Science Fair Project Encyclopedia
The mammillary bodies (Latin: corpus mamillare) are a pair of small round bodies in the brain forming part of the limbic system. They are located at the ends of the anterior arches of the fornix, and are named mammillary for their resemblance to two breasts. They consist of two groups of nuclei, the medial and lateral nuclei. They are connected to other parts of the brain as shown in the schematics below.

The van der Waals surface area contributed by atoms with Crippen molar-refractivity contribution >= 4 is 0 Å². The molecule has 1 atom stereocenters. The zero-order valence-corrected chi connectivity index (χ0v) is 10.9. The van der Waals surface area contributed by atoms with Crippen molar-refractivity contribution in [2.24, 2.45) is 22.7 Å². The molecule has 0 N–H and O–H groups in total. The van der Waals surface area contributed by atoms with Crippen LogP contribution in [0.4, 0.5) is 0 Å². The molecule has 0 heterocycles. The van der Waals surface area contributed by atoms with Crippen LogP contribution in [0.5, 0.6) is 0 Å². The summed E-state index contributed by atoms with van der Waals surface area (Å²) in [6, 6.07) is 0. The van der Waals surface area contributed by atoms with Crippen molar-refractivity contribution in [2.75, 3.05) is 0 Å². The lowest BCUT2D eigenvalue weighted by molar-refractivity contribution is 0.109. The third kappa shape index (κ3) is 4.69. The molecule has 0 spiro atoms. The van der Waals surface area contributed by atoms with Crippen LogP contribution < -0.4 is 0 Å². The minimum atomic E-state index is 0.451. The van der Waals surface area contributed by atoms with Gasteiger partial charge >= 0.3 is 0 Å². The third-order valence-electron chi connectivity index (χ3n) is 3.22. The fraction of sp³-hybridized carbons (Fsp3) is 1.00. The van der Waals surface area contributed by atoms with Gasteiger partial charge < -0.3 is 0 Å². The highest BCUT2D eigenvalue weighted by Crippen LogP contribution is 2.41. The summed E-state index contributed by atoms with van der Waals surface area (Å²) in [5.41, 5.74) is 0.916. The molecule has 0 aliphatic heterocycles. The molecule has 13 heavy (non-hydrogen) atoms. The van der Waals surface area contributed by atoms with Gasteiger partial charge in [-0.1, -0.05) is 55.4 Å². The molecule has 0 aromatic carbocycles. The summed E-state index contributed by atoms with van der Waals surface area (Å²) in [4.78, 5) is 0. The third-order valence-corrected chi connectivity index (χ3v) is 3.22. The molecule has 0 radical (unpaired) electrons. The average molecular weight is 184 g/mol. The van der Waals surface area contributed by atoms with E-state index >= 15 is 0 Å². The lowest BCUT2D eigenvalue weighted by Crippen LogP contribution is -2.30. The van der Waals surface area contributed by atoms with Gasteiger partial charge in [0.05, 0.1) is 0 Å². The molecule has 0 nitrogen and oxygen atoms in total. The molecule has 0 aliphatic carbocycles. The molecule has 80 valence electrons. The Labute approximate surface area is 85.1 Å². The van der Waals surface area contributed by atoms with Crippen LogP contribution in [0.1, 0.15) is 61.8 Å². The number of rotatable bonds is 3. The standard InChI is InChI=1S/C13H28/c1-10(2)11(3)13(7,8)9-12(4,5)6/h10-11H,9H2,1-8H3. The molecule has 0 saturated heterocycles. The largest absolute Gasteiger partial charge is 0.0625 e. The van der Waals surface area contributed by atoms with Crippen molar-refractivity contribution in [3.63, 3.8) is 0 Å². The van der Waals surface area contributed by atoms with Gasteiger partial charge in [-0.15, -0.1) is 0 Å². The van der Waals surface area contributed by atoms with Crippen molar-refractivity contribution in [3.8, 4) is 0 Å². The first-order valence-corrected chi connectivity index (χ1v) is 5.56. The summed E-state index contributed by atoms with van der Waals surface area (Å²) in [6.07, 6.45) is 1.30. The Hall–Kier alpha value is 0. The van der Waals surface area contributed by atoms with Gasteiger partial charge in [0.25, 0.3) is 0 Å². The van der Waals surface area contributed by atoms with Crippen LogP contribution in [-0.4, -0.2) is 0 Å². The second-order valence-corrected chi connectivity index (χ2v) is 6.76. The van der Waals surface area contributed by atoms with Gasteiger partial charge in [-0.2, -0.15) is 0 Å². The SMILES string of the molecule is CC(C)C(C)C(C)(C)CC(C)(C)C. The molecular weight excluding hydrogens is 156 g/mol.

The mammillary bodies are parts of the brain known to be significantly damaged by alcohol intoxication. Researchers in 1998 also noted visible abnormalities in the mammillary bodies of individuals with autism.
Damage to the mammillary bodies can result from Wernicke-Korsakoff syndrome. Symptoms include impaired memory, also called anterograde amnesia; this suggests that the mammillary bodies might be important for memory.
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